Man wearing hearing protection in his workshop to protect his hearing.

Is your hearing protection failing to safeguard your hearing? Here are 3 things to watch for.

In spite of your best efforts, you can sometimes run into things that can mess with your hearing protection, both at home and at work. That’s difficult to cope with. After all, you’re striving to do what you’re supposed to do! You use your earmuffs every day while working; you wear earplugs when you go to a show; and you avoid your loud Uncle Joe who is always shouting in your ears (although, maybe you just don’t really like Uncle Joe).

Here’s the point, when you’re doing everything right but you’re still having problems, it can be discouraging. The nice thing is that once you find out about a few of these simple challenges that can interfere with your hearing protection, you can better prepare yourself. And this will keep your hearing protection working effectively even when you’re experiencing a little difficulty.

1. Wearing The Wrong Type of Ear Protection

Ear protection comes in two practical kinds: earmuffs and earplugs. Earplugs are little and, as the name indicates, can be put straight into the ear canal. Earmuffs look like a set of 70’s headphones, but instead of tunes, they offer protection for your hearing by muting outside sound.

  • When you’re in a scenario where sound is relatively constant, earplugs are encouraged.
  • When loud sounds are more intermittent, earmuffs are suggested.

The reasons for that are relatively simple: you’ll want to remove your ear protection when it isn’t noisy, and that’s easier to do with earmuffs than earplugs. Earplugs are extremely easy to lose (particularly if they’re cheap and disposable anyway), so you don’t want to be in a situation where you remove an earplug, lose it, and then need it later.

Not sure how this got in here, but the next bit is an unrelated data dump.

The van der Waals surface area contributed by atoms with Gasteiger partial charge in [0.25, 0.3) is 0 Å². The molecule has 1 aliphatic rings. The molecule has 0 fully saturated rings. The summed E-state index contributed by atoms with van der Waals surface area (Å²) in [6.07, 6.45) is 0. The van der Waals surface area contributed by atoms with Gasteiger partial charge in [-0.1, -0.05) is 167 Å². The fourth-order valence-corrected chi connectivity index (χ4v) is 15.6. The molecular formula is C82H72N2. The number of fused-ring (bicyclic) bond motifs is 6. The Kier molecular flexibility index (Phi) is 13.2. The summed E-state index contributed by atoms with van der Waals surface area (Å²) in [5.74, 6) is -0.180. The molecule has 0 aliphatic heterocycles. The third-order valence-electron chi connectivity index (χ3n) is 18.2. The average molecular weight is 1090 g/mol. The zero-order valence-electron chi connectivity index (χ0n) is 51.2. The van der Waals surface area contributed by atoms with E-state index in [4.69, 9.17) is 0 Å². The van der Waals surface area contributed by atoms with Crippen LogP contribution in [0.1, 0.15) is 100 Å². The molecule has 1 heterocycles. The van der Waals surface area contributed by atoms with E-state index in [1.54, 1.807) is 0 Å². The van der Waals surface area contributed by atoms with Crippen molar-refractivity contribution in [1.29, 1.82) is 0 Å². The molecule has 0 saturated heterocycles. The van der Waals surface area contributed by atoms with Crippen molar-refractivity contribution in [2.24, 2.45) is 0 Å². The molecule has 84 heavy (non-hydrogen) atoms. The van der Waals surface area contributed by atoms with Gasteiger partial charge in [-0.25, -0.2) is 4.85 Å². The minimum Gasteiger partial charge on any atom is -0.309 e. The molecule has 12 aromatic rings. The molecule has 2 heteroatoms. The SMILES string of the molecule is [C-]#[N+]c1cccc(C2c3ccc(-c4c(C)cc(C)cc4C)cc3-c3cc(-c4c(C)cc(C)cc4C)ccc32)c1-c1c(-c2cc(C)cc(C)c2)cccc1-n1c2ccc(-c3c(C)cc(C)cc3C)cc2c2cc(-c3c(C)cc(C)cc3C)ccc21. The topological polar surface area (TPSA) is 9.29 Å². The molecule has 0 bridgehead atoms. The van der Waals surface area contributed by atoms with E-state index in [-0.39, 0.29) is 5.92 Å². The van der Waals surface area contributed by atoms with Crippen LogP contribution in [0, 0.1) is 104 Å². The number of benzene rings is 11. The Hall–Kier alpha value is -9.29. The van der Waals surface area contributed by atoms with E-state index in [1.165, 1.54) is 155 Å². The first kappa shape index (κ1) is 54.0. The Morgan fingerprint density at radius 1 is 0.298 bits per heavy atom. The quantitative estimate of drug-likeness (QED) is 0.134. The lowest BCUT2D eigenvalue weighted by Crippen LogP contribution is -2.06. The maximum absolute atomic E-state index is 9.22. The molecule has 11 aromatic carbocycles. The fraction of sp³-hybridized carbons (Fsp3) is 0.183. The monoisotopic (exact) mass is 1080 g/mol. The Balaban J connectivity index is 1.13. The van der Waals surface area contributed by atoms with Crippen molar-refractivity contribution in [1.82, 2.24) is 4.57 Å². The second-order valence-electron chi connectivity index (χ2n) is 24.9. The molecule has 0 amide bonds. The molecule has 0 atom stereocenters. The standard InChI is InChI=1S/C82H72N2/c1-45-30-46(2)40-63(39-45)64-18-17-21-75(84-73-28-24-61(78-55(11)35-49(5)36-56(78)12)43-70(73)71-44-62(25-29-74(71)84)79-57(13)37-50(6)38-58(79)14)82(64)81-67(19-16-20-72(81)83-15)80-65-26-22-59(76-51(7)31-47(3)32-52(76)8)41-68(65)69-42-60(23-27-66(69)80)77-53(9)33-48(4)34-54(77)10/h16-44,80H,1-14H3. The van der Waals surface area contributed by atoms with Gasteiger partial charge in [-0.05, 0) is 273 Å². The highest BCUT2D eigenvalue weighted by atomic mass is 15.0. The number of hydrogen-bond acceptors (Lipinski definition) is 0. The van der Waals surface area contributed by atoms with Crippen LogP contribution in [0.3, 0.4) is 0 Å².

Wear the correct form of hearing protection in the right scenario and you should be fine.

2. Your Anatomy Can Impact Your Ear Protection

Human anatomy is extremely varied. That’s why your vocal cords are average sized compared to old Uncle Joe who has larger vocal cords. That’s also why you might have a smaller than normal ear canal.

And that can hinder your ear protection. Disposable earplugs, for example, are made with a clothing mindset: small, medium, and large (even sometimes one-size-fits-all). And so if you have especially tiny ear canals, you might have a hard time making earplugs fit, causing you to give up entirely and throw the earplugs away in frustration.

If you find yourself in this situation, you may forsake the hearing protection you were attempting to give yourself, leaving you at risk of hearing damage. The same thing can occur if, for instance, your ears are a bit larger, making earmuff style protectors awkward. If you’re in a noisy setting regularly, it might be worth investing in custom ear protection customized to your ears.

3. Examine Your Hearing Protection For Signs of Wear

You should be commended if you manage to wear your hearing protection regularly. But day-to-day use will cause wear and tear to your hearing protection which you need to monitor.

  • Clean your hearing protection. Earwax serves a practical function in your body but it can also accumulate on your hearing protection. Just make sure that you wash properly; if you’re cleaning an earmuff set, take the earmuffs apart. Be cautious not to drop your earplugs into the drain.
  • Examine the band on earmuff protection. When the elastic is worn out and the band is failing to hold the earmuffs snug, it’s time to switch out the band.
  • Replace cushions on earmuffs every once in a while (typically, when those cushions aren’t pliable, they’re ready for the heave-ho).

If you want to get maximum benefit, you need to perform regular maintenance on your hearing protection. If you have any questions or how to do that, or how to ensure you’re ready for things that can hinder your hearing protection, it’s a good idea to have a candid discussion with a highly qualified hearing professional.

Your hearing is important. It’s worth taking the time to protect it properly.

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The site information is for educational and informational purposes only and does not constitute medical advice. To receive personalized advice or treatment, schedule an appointment.
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